Wednesday, March 29, 2023

Today on the Christian History Almanac podcast, we remember one of the “Big Three” of the High Church movement in the Anglican Church: John Keble.

It is the 29th of March, 2023. Welcome to the Christian History Almanac brought to you by 1517 at I’m Dan van Voorhis.


There was once a time when hymns- new poems put to music- were considered modern worship. Somewhat ironically, one of the most prolific hymn writers in 19th-century England was a man dedicated to upholding older church traditions and a founding member of the Oxford movement (also known as the Tractarians). He was John Keble, born on April 25th, 1792. He died on this the 29th of March in 1866.

We discussed him very briefly almost four years ago on this show- and it would make sense that we would- he is best known to some as the author of a very popular book called “the Christian Year”- a collection of poems for Sunday services and Holy Days on the church calendar. I’ve recited his poems on this show before, and that book, “the Christian Year,” made the Anglican priest the picture of a bucolic, Victorian parson and poet. And this he was. He was a professor of Poetry at Oxford, his alma mater. Today, Keble College at Oxford is named after the man whose friend and biographer was John Coleridge, nephew of famous poet Samuel Taylor Coleridge.

But while in both office and poetry, he was pastoral, he is also remembered as a firebrand- one of the leaders of the Oxford movement, the man credited with sparking the whole movement with a sermon. The Sermon was delivered in the Summer of 1833 at the University Church of St. Mary’s in Oxford. The occasion was the opening of the Assize Court- a county court for civil and criminal law. The audience was made up of lawmakers and thus aimed at social reform. The sermon was called “National Apostasy” and used Old Testament examples to explain what happens when the people of God diverge from their calling. Keble believed that lessening the number of Bishops in Ireland was emblematic of the broader problem of a decreased influence of the church on the state. Of course, in England, the state church- the Anglican Church was supposed to have a direct influence on the life and laws of the land (the American constitution was replying directly to this with the 1st Amendment). This sermon was the lightning bolt that motivated John Henry Newman and Edward (or E.B.) Pusey.

These three men, associated with Oxford, would lead the movement that took the school's name. All three would write tracts in the famous (or infamous) Tracts for the Times- 90 essays arguing for a conservative, some said “Anglo-Catholic” approach to the church of England, which stressed the apostolic succession of Bishops to the centrality of the Book of Prayer. There is some irony that Keble’s “Book of Days” would be used in churches that would not use the Anglican Book of Common Prayer.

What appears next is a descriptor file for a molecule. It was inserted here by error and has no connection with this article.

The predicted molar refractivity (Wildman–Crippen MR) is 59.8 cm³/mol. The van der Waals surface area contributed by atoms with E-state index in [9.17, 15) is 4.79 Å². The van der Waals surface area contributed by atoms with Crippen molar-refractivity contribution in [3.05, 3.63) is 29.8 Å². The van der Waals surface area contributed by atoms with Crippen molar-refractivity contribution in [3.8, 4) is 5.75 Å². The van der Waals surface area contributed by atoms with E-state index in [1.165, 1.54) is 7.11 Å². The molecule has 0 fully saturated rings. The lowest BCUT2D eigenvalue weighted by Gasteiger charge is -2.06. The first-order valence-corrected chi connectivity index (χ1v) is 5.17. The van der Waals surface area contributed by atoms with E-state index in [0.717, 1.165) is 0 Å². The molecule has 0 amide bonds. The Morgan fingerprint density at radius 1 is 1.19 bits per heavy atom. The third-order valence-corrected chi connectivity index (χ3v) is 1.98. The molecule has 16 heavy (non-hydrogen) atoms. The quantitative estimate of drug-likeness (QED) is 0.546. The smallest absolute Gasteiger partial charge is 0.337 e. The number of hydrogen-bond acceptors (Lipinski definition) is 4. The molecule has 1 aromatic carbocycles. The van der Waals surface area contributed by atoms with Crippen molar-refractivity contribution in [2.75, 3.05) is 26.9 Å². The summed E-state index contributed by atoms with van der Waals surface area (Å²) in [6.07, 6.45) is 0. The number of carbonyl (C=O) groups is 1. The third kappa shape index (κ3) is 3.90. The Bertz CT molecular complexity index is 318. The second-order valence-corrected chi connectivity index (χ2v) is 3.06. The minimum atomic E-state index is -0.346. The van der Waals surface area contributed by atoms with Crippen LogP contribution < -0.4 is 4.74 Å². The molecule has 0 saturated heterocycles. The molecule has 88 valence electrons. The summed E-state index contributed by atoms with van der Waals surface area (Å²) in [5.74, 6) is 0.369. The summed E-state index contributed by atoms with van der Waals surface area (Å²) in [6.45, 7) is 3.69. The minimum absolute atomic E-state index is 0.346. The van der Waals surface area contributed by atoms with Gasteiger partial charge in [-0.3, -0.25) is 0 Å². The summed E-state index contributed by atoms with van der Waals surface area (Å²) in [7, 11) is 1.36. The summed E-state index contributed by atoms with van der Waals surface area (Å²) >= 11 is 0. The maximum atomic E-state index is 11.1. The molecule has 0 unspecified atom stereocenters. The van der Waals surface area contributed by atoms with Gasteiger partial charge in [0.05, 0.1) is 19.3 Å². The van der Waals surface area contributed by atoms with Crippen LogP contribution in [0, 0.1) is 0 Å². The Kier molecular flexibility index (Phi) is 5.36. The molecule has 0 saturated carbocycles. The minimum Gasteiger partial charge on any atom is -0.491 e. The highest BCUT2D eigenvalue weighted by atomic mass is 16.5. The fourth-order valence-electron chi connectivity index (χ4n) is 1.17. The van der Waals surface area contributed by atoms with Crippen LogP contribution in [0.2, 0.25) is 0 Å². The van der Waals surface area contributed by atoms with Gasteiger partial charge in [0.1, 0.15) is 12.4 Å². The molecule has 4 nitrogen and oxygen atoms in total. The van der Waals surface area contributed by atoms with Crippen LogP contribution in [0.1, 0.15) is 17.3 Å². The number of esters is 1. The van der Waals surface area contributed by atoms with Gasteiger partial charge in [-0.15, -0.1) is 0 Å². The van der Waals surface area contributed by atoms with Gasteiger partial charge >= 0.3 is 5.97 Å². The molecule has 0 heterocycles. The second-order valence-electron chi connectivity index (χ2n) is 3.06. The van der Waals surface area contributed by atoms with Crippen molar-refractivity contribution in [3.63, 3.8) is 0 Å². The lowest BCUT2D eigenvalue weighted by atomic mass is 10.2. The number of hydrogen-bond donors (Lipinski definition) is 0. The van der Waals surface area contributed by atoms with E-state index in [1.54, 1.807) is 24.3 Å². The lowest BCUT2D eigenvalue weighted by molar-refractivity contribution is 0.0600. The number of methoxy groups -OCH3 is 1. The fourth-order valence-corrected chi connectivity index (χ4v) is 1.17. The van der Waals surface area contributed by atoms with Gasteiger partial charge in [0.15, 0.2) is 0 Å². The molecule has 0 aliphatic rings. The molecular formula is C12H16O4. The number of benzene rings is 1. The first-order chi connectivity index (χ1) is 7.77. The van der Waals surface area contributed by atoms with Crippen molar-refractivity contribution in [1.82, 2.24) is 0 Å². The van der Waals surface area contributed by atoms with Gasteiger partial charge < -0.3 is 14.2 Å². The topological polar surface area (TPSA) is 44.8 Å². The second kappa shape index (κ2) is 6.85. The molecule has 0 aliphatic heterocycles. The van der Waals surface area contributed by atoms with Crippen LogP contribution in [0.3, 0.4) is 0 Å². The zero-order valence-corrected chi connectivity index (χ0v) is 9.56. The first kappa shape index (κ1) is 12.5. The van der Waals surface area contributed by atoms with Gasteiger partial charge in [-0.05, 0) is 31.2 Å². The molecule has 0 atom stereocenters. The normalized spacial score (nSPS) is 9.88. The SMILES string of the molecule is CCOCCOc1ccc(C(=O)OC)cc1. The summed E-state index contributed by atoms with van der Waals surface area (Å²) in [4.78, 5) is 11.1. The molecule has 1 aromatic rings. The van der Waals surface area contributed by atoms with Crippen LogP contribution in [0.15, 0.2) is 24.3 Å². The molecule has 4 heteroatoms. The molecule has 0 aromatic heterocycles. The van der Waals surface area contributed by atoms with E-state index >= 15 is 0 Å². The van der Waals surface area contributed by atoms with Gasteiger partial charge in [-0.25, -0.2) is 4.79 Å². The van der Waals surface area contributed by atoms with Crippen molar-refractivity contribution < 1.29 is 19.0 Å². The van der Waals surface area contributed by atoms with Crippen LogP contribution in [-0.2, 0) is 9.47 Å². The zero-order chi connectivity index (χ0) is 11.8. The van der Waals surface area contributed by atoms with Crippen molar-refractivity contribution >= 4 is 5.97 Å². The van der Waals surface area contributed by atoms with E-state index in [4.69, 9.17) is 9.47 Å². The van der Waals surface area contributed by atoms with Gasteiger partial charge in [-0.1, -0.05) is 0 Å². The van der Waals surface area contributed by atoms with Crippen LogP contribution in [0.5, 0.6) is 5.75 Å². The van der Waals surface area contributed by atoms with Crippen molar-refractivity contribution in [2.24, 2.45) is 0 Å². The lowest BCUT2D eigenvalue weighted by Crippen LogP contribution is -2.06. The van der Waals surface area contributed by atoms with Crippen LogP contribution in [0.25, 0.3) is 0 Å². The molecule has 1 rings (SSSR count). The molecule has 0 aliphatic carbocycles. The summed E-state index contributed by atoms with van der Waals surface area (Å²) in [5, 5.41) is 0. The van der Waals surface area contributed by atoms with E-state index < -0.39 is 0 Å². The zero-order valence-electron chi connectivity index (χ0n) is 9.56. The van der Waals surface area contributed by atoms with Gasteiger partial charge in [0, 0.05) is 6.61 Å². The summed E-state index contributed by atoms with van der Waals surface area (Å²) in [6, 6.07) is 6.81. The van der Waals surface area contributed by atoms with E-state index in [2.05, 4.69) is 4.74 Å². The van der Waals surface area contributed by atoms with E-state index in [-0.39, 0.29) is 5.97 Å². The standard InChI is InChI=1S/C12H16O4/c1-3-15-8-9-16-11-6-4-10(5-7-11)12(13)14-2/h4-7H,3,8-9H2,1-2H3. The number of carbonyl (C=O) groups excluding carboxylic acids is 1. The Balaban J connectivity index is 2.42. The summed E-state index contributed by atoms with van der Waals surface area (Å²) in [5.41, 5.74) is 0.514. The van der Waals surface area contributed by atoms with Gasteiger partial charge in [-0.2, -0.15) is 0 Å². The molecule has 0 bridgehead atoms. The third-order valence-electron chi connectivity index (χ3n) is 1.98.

The Evangelical faction in the Anglican Church did not have its fears assuaged when Newman bolted for the Catholic Church in 1845. Still, it was Keble and Pusey who would stress the Reformation roots of the Anglican Church with its concurrent connection to the early church. Keble was, of the movement's leaders, the one with the common background, but his intellect and ferocity shouldn’t give way to his interpretations as the common country parson who wrote poems. He was homeschooled but was accepted to Oxford at the age of 14. He was only the second student to take “Double Firsts” (think double major and top of the class in each one). Along with his poetry, he wrote fierce denunciations of things like recognizing the marriages performed by dissenting ministers or allowing the Royal children to have Lutheran Godparents. He was fierier than his later victorian image but also a poet and pastor- like hymns being contemporary worship at one time, he is a figure that gives us pause when we think about tradition and innovation in the church. Born in 1792, John was 73 when he died on this day in 1866.


The last word for today comes from John Keble- as many in the church are coming up to Palm Sunday, I’ll read an excerpt from Keble’s poem for the Feast Day:

Lord, by every minstrel tongue  
Be thy praise so duly sung,  
That thine angels’ harps may ne’er  
Fail to find fit echoing here:  
We the while, of meaner birth,  
Who in that divinest spell  
Dare not hope to join on earth,  
Give us grace to listen well.  

But should thankless silence seal  
Lips, that might half Heaven reveal,  
Should bards in idol-hymns profane  
The sacred soul-enthralling strain,  
(As in this bad world below  
Nobles things find vilest using,)  
Then, thy power and mercy shew,  
In vile things noble breath infusing;


This has been the Christian History Almanac for the 29th of March 2023, brought to you by 1517 at

The show is produced by a man who thought correctly that John Keeble (two e’s) was the drummer for the 80s new wave band Spandau Ballet. He is Christopher Gillespie.

The show is written and read by a man who wonders if that’s not the worst of the New Wave band names- at least up there with Squeeze, the Cars, and Wham! I’m Dan van Voorhis.

You can catch us here every day- and remember that the rumors of grace, forgiveness, and the redemption of all things are true…. Everything is going to be ok.

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